On Monday I wrote that I expected the 2019 Stanley Cup final to be a defensive-minded, low-scoring affair. 

The opening pair of games in Boston only served to solidify that line of thinking. Game 1 featured six goals, just a tick under the league average during the 2018-19 season. But there’s plenty of nuance there. First, one of those six goals was the empty-netter by Brad Marchand late in the third period. Second, and perhaps more importantly, an extensive amount of game was played along the perimeter and in the neutral zone. More than anything, the Blues and Bruins managed to capitalize on the small number of opportunities they had. 

Game 2 – a five-goal overtime affair – wasn’t much different. That was especially true at 5-on-5, where the two teams have already played about 100 minutes of hockey.

In Game 1, it was St. Louis that couldn’t generate much of anything in the Boston offensive zone. The Blues carried just 28 shot attempts in total, and their offence certainly faded in productivity as the game progressed. In Game 2, the roles merely flipped. In the 50 5-on-5 minutes in Game 2, the Bruins managed just 37 shot attempts and collapsed as the game wore on. (The Bruins managed just one high-danger shot attempt at 5-on-5 in the third period and overtime combined.)

Looking at the distribution of shots, two things become obvious. The first: both teams are having real difficulty piercing the interior of the opposition’s defence and generating those low slot and high slot opportunities. The second: both teams are having a difficult time generating a lot of offensive volume. The defences are doing a fantastic job of bottling puck carriers up in the neutral zone and at the blueline. When the offensive zone is gained, the defences are mostly limiting it to one-and-done attacking sequences. 

To show this, I have built up all shot attempts taken during the first two games, along with a heat map of the shot spread provided by Natural Stat Trick

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Game 1 was incredibly low event at 5-on-5. If Boston had trouble getting into the interior of the St. Louis defence – well, you needed a much stronger adjective for how much difficulty the Blues had going the other way. Over the course of 45 minutes of 5-on-5 hockey, the Blues were credited with just nine shots from reasonably dangerous areas of the ice.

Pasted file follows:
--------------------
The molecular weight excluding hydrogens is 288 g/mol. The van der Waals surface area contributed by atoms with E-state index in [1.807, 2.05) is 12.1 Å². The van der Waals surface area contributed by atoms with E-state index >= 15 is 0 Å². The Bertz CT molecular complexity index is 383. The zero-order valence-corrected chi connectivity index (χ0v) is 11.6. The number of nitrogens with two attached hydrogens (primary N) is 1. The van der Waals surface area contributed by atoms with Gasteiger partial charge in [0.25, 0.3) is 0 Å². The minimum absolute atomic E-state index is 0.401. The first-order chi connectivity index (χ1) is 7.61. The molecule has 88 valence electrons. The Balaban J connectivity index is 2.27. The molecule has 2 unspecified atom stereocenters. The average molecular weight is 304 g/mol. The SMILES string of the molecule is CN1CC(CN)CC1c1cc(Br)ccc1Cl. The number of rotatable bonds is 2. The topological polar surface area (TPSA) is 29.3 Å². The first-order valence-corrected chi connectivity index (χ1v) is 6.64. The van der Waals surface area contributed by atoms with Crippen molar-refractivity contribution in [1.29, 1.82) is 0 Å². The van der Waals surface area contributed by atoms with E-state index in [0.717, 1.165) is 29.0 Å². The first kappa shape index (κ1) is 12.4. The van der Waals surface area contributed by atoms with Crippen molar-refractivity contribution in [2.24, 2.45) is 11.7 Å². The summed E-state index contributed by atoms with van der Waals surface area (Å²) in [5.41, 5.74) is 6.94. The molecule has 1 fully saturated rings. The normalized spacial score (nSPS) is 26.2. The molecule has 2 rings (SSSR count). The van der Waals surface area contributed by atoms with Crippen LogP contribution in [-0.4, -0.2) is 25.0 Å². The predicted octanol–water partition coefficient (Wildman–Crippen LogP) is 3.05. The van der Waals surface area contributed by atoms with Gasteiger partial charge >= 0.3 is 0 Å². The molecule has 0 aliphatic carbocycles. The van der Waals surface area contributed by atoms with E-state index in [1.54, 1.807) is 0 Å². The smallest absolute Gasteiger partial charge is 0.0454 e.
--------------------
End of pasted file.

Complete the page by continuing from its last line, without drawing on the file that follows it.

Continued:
Three shots stand out in particular – Oskar Sundqvist’s rush attempt, Brayden Schenn’s first-period goal and Vladimir Tarasenko’s second-period goal. They all had one thing in common: they came from between the circles, where shooting percentages substantially increase. (Actual goals in the game were 2-2 at 5-on-5; our expected goal calculations had it 1.7 to 0.6 in favour of Boston.)

The Blues did a much better job in Game 2 – the frequency with which they generated shot traffic from in and around Tuukka Rask’s net was night and day from what we saw on Monday night. It was the Bruins who were offensively challenged.

One notable takeaway for me was how well St. Louis did in taking two key Boston lines out of the game. The Patrice Bergeron line managed just four shot attempts at 5-on-5 in Game 2, none of them considered dangerous. The Sean Kuraly line managed just six shot attempts in nearly 11 minutes, though they did log the one Boston 5-on-5 goal by way of Joakim Nordstrom’s backhand right outside of the Boston crease.

Both teams have proven capable of applying pressure on one another offensively, but the theme of the first two games is that the losing team was generally overwhelmed by defensive pressure and struggled tremendously to generate meaningful offence.  

I anticipate we are going to see this trend continue in what is looking like a series that may go the distance. 

Data via Natural Stat Trick